Non-random Error (Bias)
Relatively little effort is put in many cardiological studies to eliminate bias, in selection or exclusion of patients, or the making of measurements. The consequences can be very large, especially in studies of association betweeen variables where the observers are unblinded and have a strong prior belief.
Unfortunate combination of random error and bias
When random variability between beats is large, clinicians use "clinical judgement" to select which value to report, unaware of the devastating consequences for subsequent use of such selected data in research, where this can cause gross exaggeration.
The Reliable Science drive encourages open discussion of these problems of random error, bias and - worst of all - both entangled together, so that they can be dealt with while there is still time, i.e. before the study begins.
Prof Francis is a Consultant Cardiologist at Imperial College Healthcare NHS Trust. This work keeps the focus of the group on the day-to-day problems faced by cardiology patients and their physicians.
This work includes cardiac emergencies as part of the hospital's 24/7 emergency angioplasty service for the care of heart attack patients, and inpatient and outpatient care, as well as outreach clinics such as those in Harrow. He conducts and analyses tests on Cardiology patients, including echocardiography, stress echocardiography and cardiopulmonary exercise testing, and has special expertise in cardiopulmonary interaction.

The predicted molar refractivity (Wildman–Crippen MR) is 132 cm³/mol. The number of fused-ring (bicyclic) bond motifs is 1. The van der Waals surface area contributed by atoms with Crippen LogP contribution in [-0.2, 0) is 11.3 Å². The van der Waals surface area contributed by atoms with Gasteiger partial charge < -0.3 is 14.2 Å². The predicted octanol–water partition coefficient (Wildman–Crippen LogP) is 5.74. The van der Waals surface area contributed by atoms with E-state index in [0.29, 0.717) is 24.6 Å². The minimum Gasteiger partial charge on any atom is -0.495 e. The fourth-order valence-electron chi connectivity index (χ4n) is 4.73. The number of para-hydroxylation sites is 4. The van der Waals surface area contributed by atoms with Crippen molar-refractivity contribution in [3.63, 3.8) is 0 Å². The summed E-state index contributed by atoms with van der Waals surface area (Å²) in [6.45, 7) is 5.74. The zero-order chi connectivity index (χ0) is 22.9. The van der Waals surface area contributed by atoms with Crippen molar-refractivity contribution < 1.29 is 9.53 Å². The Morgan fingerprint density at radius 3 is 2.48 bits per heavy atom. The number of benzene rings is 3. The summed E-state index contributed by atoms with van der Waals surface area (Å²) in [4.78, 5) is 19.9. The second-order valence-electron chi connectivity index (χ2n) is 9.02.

In 2009 he was awarded the Fellowship of the Royal College of Physicians.
Academic Cardiology Trainees
Aside from research, teaching, clinical practice as a cardiologist, and dodging administrative activities, Prof Francis' other long-term interest is in guidance of cardiology trainees with an interest in clinical research.
He is the academic counterpart and deputy to Professor Jamil Mayet, Training Programme Director for Cardiology in North West Thames for which Imperial College NHS Trust is the Lead Provider.
The group is committed to enhancing Imperial College's position as the most attractive location in the UK for those wishing to pursue such a dual path. Francis has been recognised by the Rector of Imperial College for his commitment to mentoring.
To help protect clinical trainees (academic or otherwise) from being misused as a "service", the group has argued that this is usually a disservice, as can be seen by analogy, algebra and audit.